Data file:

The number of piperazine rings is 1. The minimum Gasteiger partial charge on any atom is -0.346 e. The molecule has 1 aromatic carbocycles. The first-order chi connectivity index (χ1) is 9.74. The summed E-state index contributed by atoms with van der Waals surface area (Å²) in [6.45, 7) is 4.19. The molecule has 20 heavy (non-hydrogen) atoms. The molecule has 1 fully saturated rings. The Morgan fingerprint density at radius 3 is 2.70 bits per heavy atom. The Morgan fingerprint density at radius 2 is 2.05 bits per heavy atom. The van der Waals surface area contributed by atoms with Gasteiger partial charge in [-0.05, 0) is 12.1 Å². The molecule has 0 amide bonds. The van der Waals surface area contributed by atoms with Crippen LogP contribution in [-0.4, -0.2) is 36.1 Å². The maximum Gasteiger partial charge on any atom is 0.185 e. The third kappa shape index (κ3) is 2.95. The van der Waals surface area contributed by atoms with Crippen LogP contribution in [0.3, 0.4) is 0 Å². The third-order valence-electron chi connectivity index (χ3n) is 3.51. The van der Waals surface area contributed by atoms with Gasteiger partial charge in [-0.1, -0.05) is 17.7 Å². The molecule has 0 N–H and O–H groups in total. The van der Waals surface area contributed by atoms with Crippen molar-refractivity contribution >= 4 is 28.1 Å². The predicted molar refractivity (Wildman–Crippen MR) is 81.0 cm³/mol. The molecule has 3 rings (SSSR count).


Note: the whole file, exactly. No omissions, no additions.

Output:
The number of piperazine rings is 1. The minimum Gasteiger partial charge on any atom is -0.346 e. The molecule has 1 aromatic carbocycles. The first-order chi connectivity index (χ1) is 9.74. The summed E-state index contributed by atoms with van der Waals surface area (Å²) in [6.45, 7) is 4.19. The molecule has 20 heavy (non-hydrogen) atoms. The molecule has 1 fully saturated rings. The Morgan fingerprint density at radius 3 is 2.70 bits per heavy atom. The Morgan fingerprint density at radius 2 is 2.05 bits per heavy atom. The van der Waals surface area contributed by atoms with Gasteiger partial charge in [-0.05, 0) is 12.1 Å². The molecule has 0 amide bonds. The van der Waals surface area contributed by atoms with Crippen LogP contribution in [-0.4, -0.2) is 36.1 Å². The maximum Gasteiger partial charge on any atom is 0.185 e. The third kappa shape index (κ3) is 2.95. The van der Waals surface area contributed by atoms with Crippen LogP contribution in [0.3, 0.4) is 0 Å². The third-order valence-electron chi connectivity index (χ3n) is 3.51. The van der Waals surface area contributed by atoms with Gasteiger partial charge in [-0.1, -0.05) is 17.7 Å². The molecule has 0 N–H and O–H groups in total. The van der Waals surface area contributed by atoms with Crippen molar-refractivity contribution >= 4 is 28.1 Å². The predicted molar refractivity (Wildman–Crippen MR) is 81.0 cm³/mol. The molecule has 3 rings (SSSR count).